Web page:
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It's time to give due recognition to Somnath Hore for his masterpieces

The ongoing retrospective of the seminal artist at the KNMA, New Delhi, has the potential to get the market interested in his art

Its time to give due recognition to Somnath Hore for his masterpieces

The 13th edition of the India Art Fair that concluded at the beginning of the month, gave birth to several major exhibitions at various venues across New Delhi, launched by galleries and museums to make the art fair experience comprehensive for all its visitors, both from India and abroad. Most of those shows continue in the city, making this period unusually enriching, especially after the two-year-hiatus enforced by the pandemic.

Many of these exhibitions are seminal, indeed, but here, I would like to bring focus on a particular one, titled 'Somnath Hore | Birth of a White Rose', currently on view at the Kiran Nadar Museum of Art (KNMA) in Saket, New Delhi. What makes this show the most important of the entire year, perhaps, is its potential to catapult the oeuvre of this seminal Indian modernist - currently not as well-known outside the art circles as he should be - to the heights he truly deserves. Hore (1921-2006) is celebrated well within the artistic-academic circles, but in light of his outstanding contributions to Indian modern art, he deserves to be feted equally well by the market; and with as much fanfare as has been accorded to his contemporaries such as S. H. Raza, M. F. Husain, F. N. Souza, V. S. Gaitonde, to name a few.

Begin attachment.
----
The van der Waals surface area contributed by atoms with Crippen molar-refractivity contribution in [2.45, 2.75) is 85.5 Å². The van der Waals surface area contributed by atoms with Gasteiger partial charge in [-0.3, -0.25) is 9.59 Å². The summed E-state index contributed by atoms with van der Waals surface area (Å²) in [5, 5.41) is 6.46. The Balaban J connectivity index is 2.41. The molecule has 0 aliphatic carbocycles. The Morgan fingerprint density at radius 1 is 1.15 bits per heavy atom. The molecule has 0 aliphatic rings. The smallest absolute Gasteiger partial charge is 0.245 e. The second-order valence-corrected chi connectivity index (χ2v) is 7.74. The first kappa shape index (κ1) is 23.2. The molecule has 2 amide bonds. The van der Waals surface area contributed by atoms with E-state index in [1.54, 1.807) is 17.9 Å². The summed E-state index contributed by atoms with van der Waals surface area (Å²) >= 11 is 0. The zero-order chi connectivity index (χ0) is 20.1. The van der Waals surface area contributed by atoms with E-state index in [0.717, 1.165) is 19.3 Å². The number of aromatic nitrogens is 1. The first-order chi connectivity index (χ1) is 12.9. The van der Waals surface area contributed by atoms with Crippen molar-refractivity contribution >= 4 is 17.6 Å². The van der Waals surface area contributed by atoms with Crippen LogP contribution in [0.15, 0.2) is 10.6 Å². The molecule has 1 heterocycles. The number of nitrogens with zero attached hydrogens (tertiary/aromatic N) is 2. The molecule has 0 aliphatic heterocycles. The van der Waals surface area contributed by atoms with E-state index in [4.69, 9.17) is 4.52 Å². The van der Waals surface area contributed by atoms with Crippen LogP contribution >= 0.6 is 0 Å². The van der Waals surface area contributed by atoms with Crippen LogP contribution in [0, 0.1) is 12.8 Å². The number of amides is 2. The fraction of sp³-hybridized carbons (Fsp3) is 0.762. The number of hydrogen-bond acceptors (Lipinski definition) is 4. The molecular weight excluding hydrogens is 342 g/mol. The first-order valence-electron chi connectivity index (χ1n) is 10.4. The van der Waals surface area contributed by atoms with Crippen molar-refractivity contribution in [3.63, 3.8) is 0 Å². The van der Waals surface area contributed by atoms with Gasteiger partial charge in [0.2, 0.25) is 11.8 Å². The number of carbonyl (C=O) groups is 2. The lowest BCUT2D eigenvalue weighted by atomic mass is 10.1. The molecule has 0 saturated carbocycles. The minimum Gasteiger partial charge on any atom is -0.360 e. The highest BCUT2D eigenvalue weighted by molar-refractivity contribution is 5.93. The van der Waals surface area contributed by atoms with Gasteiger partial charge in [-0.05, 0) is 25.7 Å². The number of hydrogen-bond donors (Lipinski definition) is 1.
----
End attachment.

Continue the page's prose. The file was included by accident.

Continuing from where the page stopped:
The importance of a retrospective

What can an exhibition do to an artist's career, a layman may rightfully ask. Several factors go into the making of the complex rigmarole that makes and builds an artist's career, helping him succeed and rise above the ordinary. One important factor amongst these is the role played by a museum/ gallery in building the right interest in an artist's work, an interest that his/ her art truly deserves (and not due to any media frenzy). Curated by Roobina Karode, the Somnath Hore retrospective needs only one comprehensive visit to prove to the viewer the excellent and rigorous scholarship that has gone behind this vast show on the artist-pedagogue, whose practice coursed the routes of social realism as well as humanistic modernism, mentoring generations of students and artists.

Named after Hore's eponymous work that won him the prestigious National Award of the Lalit Kala Akademi in 1962, the exhibition covers a huge arc of the artist's career, from his earliest years to the last, presenting a humungous range of works - from prints and printing plates to paintings and bronze sculptures.

It has been seen that when an exhibition backed by such scholarship brings focus on an important artist such as Hore, and removes cobwebs from the understanding of his work by common admirers of art, a domino effect of appreciation is put in motion, which eventually leads to a nod by the global market too.

The most recent case of renewed appreciation of an artist's worth by a market has been that of V. S. Gaitonde (1924-2001), one of whose works currently holds the record of the most expensive Indian painting - it is an Untitled oil on canvas by Gaitonde, made in 1969, which was sold for Rs 42 crore in February this year at an auction by Pundole's in Mumbai.